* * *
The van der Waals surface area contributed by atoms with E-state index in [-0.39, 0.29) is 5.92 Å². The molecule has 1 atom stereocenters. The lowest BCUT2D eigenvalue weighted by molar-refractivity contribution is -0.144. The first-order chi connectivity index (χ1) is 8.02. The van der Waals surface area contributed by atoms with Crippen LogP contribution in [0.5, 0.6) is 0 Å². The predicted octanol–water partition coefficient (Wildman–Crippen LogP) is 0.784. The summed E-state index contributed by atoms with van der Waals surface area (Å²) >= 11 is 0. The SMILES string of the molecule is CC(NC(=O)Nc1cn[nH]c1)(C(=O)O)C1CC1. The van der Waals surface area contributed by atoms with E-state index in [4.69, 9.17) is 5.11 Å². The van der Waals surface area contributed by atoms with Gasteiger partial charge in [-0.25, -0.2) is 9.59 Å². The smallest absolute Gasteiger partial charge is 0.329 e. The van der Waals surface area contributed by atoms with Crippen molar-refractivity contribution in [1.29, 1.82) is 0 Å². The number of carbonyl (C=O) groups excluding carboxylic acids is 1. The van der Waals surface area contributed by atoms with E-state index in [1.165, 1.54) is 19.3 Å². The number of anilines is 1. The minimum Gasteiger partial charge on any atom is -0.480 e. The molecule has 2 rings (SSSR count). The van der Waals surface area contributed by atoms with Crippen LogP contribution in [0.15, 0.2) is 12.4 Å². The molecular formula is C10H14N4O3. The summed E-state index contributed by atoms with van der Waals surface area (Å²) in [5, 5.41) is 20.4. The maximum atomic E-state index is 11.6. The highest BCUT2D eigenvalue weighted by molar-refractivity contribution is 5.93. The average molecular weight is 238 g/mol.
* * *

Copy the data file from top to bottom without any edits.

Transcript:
The van der Waals surface area contributed by atoms with E-state index in [-0.39, 0.29) is 5.92 Å². The molecule has 1 atom stereocenters. The lowest BCUT2D eigenvalue weighted by molar-refractivity contribution is -0.144. The first-order chi connectivity index (χ1) is 8.02. The van der Waals surface area contributed by atoms with Crippen LogP contribution in [0.5, 0.6) is 0 Å². The predicted octanol–water partition coefficient (Wildman–Crippen LogP) is 0.784. The summed E-state index contributed by atoms with van der Waals surface area (Å²) >= 11 is 0. The SMILES string of the molecule is CC(NC(=O)Nc1cn[nH]c1)(C(=O)O)C1CC1. The van der Waals surface area contributed by atoms with E-state index in [4.69, 9.17) is 5.11 Å². The van der Waals surface area contributed by atoms with Gasteiger partial charge in [-0.25, -0.2) is 9.59 Å². The smallest absolute Gasteiger partial charge is 0.329 e. The van der Waals surface area contributed by atoms with Crippen molar-refractivity contribution in [1.29, 1.82) is 0 Å². The number of carbonyl (C=O) groups excluding carboxylic acids is 1. The van der Waals surface area contributed by atoms with E-state index in [1.165, 1.54) is 19.3 Å². The number of anilines is 1. The minimum Gasteiger partial charge on any atom is -0.480 e. The molecule has 2 rings (SSSR count). The van der Waals surface area contributed by atoms with Crippen LogP contribution in [0.15, 0.2) is 12.4 Å². The molecular formula is C10H14N4O3. The summed E-state index contributed by atoms with van der Waals surface area (Å²) in [5, 5.41) is 20.4. The maximum atomic E-state index is 11.6. The highest BCUT2D eigenvalue weighted by molar-refractivity contribution is 5.93. The average molecular weight is 238 g/mol.